Mild winter weather is cause for excitement and concern

Makena Jarboe, staff reporter

This winter we have experienced temperatures that are usually common in March or April. Trying to ignore the unusual mild weather is nearly impossible.

In November, the high temperature was a surprising 54oF in December, the high decreased to a pleasant 41oF. During the month of January, the high decreased again to a mild temperature of 39oF and for February, the high returned to an enjoyable 44oF.

These very mild temperatures are not common in Kansas, which is known for its harsh winters. One of the negative effects of a mild winter for students is that there have been no snow days.

“Not having any snow days this year is not cool, and I never got to go sledding,” freshman Kelista McGraw said.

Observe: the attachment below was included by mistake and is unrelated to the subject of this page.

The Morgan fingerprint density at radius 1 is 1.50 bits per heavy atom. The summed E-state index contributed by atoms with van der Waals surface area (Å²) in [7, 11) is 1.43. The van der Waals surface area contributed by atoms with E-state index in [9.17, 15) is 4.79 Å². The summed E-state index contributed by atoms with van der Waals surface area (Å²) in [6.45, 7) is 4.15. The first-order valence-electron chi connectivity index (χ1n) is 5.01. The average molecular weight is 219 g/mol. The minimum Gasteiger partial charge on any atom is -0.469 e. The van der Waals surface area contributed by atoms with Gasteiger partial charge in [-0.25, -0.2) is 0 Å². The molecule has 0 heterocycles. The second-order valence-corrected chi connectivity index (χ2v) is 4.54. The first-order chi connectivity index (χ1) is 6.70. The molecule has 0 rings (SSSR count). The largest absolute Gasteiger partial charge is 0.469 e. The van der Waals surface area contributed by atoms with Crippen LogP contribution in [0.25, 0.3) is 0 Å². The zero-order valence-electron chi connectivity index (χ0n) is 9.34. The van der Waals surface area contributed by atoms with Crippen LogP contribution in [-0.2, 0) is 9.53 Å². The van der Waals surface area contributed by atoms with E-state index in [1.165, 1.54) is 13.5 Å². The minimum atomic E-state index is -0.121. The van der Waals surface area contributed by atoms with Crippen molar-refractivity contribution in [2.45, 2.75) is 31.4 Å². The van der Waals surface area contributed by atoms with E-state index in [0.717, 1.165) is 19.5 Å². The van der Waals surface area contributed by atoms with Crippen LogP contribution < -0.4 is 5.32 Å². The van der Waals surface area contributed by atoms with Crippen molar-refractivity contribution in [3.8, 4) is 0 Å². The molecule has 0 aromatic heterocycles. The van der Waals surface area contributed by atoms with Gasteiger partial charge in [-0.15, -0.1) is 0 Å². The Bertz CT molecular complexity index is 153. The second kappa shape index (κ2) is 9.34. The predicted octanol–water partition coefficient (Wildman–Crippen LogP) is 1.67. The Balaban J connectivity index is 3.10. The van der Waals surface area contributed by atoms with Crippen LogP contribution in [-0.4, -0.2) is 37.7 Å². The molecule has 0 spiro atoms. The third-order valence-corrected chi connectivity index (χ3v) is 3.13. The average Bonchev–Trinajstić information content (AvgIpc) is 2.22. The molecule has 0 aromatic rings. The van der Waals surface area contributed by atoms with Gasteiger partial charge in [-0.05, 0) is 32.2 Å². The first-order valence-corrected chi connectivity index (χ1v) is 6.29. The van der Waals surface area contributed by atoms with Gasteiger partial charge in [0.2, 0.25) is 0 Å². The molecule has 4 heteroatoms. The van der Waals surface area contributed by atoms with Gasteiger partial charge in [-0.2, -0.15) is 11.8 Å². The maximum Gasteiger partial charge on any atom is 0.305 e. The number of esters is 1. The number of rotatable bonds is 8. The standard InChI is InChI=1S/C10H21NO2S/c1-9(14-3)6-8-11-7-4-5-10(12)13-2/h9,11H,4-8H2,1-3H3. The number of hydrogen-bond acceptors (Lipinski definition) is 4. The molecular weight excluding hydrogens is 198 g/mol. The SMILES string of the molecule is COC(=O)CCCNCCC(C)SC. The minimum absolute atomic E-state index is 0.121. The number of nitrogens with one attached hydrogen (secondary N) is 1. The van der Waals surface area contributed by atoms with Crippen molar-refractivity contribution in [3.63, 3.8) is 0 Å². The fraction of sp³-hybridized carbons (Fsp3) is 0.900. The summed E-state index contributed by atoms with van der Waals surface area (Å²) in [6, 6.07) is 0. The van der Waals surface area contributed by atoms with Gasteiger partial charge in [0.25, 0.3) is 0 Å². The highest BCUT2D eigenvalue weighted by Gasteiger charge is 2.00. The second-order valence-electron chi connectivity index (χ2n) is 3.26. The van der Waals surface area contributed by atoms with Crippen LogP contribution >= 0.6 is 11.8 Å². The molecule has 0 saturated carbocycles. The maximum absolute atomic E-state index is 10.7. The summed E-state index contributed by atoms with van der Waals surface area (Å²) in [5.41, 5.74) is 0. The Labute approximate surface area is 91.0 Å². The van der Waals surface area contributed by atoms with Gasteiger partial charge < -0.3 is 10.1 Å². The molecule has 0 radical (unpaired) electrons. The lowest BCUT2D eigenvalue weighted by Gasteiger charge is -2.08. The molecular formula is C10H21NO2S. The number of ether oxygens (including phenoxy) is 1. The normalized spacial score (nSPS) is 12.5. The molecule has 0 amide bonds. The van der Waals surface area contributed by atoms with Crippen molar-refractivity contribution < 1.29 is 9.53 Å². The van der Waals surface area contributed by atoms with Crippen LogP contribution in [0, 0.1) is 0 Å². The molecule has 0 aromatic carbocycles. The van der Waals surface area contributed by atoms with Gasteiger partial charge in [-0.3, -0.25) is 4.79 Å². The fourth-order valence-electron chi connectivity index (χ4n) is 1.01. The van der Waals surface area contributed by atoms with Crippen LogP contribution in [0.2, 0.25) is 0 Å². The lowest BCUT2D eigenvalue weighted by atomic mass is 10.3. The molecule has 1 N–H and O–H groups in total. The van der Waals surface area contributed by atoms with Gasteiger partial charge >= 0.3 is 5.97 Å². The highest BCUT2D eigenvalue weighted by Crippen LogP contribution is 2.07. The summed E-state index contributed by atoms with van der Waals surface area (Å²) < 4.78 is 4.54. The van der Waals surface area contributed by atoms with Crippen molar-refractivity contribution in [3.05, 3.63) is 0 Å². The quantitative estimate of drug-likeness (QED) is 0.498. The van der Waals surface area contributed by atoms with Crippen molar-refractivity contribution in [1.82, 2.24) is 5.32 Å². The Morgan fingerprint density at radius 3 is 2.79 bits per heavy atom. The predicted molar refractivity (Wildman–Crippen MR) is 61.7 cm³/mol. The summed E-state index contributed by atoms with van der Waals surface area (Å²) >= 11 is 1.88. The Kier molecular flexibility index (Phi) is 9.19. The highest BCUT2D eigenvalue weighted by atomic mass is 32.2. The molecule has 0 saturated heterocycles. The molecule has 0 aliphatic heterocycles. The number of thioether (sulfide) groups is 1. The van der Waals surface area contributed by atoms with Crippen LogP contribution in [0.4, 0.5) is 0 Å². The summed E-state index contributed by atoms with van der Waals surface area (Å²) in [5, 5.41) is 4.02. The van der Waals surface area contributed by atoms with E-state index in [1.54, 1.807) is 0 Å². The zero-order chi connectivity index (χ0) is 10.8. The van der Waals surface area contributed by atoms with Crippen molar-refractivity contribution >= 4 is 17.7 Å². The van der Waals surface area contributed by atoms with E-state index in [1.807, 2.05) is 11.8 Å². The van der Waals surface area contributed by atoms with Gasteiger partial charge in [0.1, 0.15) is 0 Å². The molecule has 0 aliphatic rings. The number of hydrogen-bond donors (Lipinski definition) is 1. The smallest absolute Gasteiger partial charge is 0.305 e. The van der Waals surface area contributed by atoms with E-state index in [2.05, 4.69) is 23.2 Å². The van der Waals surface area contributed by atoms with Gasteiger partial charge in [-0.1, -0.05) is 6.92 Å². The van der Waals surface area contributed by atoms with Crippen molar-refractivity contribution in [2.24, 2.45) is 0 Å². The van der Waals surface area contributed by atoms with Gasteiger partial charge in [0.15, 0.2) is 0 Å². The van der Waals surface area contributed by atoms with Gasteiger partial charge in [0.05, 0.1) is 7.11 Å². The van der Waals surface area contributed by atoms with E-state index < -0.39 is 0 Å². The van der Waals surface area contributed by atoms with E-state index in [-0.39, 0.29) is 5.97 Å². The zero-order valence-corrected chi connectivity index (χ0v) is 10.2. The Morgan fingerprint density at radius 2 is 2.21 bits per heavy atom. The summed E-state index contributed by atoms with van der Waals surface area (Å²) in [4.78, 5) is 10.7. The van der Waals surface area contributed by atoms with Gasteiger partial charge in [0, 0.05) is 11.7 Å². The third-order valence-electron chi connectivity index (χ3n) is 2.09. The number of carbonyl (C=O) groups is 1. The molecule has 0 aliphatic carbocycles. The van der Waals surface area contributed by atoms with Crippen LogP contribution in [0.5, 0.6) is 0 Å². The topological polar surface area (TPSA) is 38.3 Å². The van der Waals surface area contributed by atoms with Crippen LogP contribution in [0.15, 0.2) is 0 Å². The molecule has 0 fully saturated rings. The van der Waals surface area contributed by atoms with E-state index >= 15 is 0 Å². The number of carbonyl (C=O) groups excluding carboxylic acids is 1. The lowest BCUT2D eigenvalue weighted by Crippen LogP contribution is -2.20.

Not only has this warm winter deprived students of treasured snow days, but it has also affected businesses that rely on the winter weather.

Businesses from hardware stores selling salt and shovels and retail stores selling winter clothes have found that sales have gone down due to the mild weather. Due to the situation, the economy is receiving another blow on top of these already challenging economic times.

Besides its negative effects, people are still enjoying the beautiful weather.

The weather has not only allowed people to enjoy more time outside, but it has also reduced the demand of natural gas to heat homes. The decreased demand for natural gas has caused some natural gas provider to shut down production and layoff jobs.

While people don’t mind not having to shovel the driveway or put 10 layers on before walking out side, the negative effects that have been caused by this mild winter have done more damage than thought.

This mild winter has been enjoyable, but lets hope that next year’s Kansas winter weather goes back to its typical ruthlessness.